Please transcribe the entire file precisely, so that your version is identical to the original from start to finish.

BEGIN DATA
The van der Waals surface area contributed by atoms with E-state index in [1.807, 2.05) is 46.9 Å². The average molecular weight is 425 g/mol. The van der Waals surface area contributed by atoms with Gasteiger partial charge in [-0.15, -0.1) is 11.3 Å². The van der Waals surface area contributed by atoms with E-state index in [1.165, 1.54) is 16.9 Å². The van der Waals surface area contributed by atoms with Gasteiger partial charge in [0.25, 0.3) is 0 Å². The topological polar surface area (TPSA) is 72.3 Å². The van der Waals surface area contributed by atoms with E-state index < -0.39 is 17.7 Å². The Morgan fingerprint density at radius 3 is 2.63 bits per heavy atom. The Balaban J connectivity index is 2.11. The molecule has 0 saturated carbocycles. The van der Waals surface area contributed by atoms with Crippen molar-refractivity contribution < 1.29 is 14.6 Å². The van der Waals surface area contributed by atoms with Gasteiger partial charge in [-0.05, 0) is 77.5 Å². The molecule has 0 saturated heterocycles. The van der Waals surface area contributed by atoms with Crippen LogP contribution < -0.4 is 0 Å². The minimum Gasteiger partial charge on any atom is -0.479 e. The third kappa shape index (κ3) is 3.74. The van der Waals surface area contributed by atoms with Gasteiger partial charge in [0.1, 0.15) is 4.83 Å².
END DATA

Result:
The van der Waals surface area contributed by atoms with E-state index in [1.807, 2.05) is 46.9 Å². The average molecular weight is 425 g/mol. The van der Waals surface area contributed by atoms with Gasteiger partial charge in [-0.15, -0.1) is 11.3 Å². The van der Waals surface area contributed by atoms with E-state index in [1.165, 1.54) is 16.9 Å². The van der Waals surface area contributed by atoms with Gasteiger partial charge in [0.25, 0.3) is 0 Å². The topological polar surface area (TPSA) is 72.3 Å². The van der Waals surface area contributed by atoms with E-state index < -0.39 is 17.7 Å². The Morgan fingerprint density at radius 3 is 2.63 bits per heavy atom. The Balaban J connectivity index is 2.11. The molecule has 0 saturated carbocycles. The van der Waals surface area contributed by atoms with Crippen molar-refractivity contribution < 1.29 is 14.6 Å². The van der Waals surface area contributed by atoms with Gasteiger partial charge in [-0.05, 0) is 77.5 Å². The molecule has 0 saturated heterocycles. The van der Waals surface area contributed by atoms with Crippen LogP contribution < -0.4 is 0 Å². The minimum Gasteiger partial charge on any atom is -0.479 e. The third kappa shape index (κ3) is 3.74. The van der Waals surface area contributed by atoms with Gasteiger partial charge in [0.1, 0.15) is 4.83 Å².